-Secretary of Finance Preston Doerflinger, speaking on General Revenue Fund collections that were 18 percent below projections in February (Source)

Number of the Day


Percent of Oklahoma households that used high-cost, high-risk forms of credit (such as payday loans) to make ends meet in 2013, the highest in the nation

Source: Center for American Progress

See previous Numbers of the Day here.

Policy Note

Texas prisons are filling up with the old and the ill — at enormous expense: Benito Alonzo is a short, 140-pound 80-year-old. His quiet-spoken manner, drooping jowls and gray hair, trimmed in a buzz, give him the appearance of a benevolent grandfather, and indeed, he is a grandfather. In thick-framed black eyeglasses, he bears a resemblance to the defanged and aging Henry Kissinger. But Alonzo is neither a celebrity nor a statesman. He’s a convict who has lately grown infirm [Texas Observer].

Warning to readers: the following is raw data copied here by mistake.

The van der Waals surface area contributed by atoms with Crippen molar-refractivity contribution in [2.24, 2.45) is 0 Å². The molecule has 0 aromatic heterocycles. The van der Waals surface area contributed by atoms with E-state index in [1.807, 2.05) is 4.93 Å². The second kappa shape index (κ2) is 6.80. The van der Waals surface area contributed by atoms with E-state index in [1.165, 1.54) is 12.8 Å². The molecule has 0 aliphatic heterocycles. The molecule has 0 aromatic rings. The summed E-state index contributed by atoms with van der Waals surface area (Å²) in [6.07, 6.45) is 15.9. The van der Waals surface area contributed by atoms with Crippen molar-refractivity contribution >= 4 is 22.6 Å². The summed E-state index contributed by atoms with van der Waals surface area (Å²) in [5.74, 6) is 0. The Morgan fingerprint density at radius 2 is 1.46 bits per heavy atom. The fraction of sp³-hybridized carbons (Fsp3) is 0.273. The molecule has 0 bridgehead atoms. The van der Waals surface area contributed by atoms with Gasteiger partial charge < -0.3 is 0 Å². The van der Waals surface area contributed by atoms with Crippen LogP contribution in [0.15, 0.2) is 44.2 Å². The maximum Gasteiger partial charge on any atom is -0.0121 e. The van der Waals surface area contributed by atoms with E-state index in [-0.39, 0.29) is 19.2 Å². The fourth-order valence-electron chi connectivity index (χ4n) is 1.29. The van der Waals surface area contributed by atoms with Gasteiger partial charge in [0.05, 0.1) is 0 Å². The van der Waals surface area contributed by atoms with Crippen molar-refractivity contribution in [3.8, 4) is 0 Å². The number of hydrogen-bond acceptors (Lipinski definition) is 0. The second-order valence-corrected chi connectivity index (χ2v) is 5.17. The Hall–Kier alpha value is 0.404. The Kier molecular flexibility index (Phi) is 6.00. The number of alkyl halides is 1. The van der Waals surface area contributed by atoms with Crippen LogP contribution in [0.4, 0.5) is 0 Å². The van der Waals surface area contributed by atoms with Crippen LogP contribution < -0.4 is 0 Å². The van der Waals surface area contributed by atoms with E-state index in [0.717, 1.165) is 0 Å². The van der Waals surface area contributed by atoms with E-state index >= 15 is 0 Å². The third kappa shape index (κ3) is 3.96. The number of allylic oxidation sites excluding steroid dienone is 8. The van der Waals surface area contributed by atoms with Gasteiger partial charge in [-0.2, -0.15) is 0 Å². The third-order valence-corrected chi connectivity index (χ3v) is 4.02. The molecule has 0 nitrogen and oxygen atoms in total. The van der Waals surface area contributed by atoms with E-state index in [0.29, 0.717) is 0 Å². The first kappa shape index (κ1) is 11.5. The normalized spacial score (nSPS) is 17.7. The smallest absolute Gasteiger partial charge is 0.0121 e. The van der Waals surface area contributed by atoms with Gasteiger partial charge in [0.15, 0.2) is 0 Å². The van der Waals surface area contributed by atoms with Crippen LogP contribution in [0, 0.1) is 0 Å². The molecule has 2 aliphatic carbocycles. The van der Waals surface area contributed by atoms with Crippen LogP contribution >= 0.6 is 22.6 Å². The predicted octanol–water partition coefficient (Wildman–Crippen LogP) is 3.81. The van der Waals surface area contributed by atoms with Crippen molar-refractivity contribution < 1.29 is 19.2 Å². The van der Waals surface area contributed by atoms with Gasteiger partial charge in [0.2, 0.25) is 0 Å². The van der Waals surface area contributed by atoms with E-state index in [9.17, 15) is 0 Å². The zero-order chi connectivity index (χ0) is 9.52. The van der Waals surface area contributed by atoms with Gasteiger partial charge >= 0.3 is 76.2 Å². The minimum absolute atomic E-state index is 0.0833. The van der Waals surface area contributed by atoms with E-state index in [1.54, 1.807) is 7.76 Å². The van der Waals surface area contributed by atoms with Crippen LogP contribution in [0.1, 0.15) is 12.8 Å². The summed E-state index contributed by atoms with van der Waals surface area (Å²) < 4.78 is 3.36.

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Ryan Gentzler worked at OK Policy from January 2016 until November 2022. He last served as the organization's Reserach Director and oversaw Open Justice Oklahoma. He began at OK Policy as an analyst focusing on criminal justice issues, including sentencing, incarceration, court fines and fees, and pretrial detention. Open Justice Oklahoma grew out of Ryan’s groundbreaking analysis of court records, which was used to inform critical policy debates. A native Nebraskan, he holds a Master of Public Administration degree from the University of Oklahoma and a BA in Institutions and Policy from William Jewell College. He served as an OK Policy Research Fellow in 2014-2015.

One thought on “In The Know: Oklahoma revenue collections fall 18 percent below estimate

  1. Is it not for the top elected official’s to start looking at pay cuts? So many have made sacrifice if not lost jobs.